Good staff usually want to increase their experience and skill set, take on more senior roles in coordination and management, and see a subsequent increase in salary levels. Keeping good staff is vital, not only in terms of progressing the services and projects that they work on, but in terms of bringing in new funding - most conventional digital library funding calls demand the CVs of relevant staff. Techniques for keeping good staff include:
While most, or all, of the funding for projects and services in a DLC will come from outside the host institution, the relationship with that institution is often the most important one for the DLC to cultivate. Unless the DLC manages to acquire large amounts of excess revenue (this is unlikely), it will rely on the host institution for a diverse range of services and facilities, such as accommodation, financial system support, networking support, electricity, sanitation, interlibrary loans, and so forth. Or, as one ex-DLC director put it, "...all the things that you don't notice while you are working in a digital library centre, until they break, leak, explode, go missing or become unavailable without notice..."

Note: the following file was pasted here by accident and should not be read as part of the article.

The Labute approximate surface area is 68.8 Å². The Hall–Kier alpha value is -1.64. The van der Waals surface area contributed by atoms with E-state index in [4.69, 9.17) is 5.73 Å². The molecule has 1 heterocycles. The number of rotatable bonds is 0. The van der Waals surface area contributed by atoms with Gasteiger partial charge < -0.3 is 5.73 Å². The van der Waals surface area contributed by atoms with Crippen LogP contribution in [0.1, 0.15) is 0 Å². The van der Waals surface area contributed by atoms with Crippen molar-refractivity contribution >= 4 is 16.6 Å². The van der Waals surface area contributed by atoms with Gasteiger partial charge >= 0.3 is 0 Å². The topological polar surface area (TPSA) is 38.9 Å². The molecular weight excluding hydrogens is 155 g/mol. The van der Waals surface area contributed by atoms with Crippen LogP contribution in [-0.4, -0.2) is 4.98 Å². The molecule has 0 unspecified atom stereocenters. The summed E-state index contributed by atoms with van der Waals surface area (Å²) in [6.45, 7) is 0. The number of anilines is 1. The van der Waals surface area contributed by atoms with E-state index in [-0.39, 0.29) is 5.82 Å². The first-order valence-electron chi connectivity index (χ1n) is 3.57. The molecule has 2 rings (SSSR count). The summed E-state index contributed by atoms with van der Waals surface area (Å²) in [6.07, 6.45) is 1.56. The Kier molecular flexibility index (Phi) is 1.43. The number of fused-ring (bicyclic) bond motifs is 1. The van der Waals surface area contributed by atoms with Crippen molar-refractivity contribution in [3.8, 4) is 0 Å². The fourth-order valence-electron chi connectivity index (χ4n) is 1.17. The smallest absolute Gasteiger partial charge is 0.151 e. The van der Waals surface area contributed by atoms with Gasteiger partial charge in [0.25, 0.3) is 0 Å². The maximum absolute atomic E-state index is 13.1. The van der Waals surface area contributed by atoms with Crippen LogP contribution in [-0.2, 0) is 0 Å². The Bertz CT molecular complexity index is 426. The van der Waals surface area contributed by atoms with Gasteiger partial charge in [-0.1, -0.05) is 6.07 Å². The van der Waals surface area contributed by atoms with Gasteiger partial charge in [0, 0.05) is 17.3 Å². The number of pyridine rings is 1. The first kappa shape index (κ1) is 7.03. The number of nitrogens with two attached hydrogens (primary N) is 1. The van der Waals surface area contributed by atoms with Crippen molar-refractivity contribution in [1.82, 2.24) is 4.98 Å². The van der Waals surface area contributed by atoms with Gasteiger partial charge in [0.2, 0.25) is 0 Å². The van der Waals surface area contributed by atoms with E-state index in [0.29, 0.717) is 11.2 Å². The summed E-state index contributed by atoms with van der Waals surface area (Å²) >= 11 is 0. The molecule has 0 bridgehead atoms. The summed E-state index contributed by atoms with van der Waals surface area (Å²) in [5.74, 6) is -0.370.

Good relationships between the DLC and various units within the host institution are therefore essential. It is recommended that key DLC staff forge good working relationships with key staff in the following support units:
Publicising the DLC throughout the institution on a regular basis is a wise option, as:
I wish to thank the various people throughout the UK (and a few in the US, Scandinavia and Australia) who took time out to respond to my email questions - especially as it was, as several pointed out, the summer holiday/recess period, which is the only time that some people have to get away from the issues raised in this article. Most people replied to what were often awkward or vague questions - thanks.
Thanks also to Phil Hunter (editor of Ariadne) for his patience while this article went through several manifestations, and to Simon English for checking the article to ensure that nothing libelous was left in.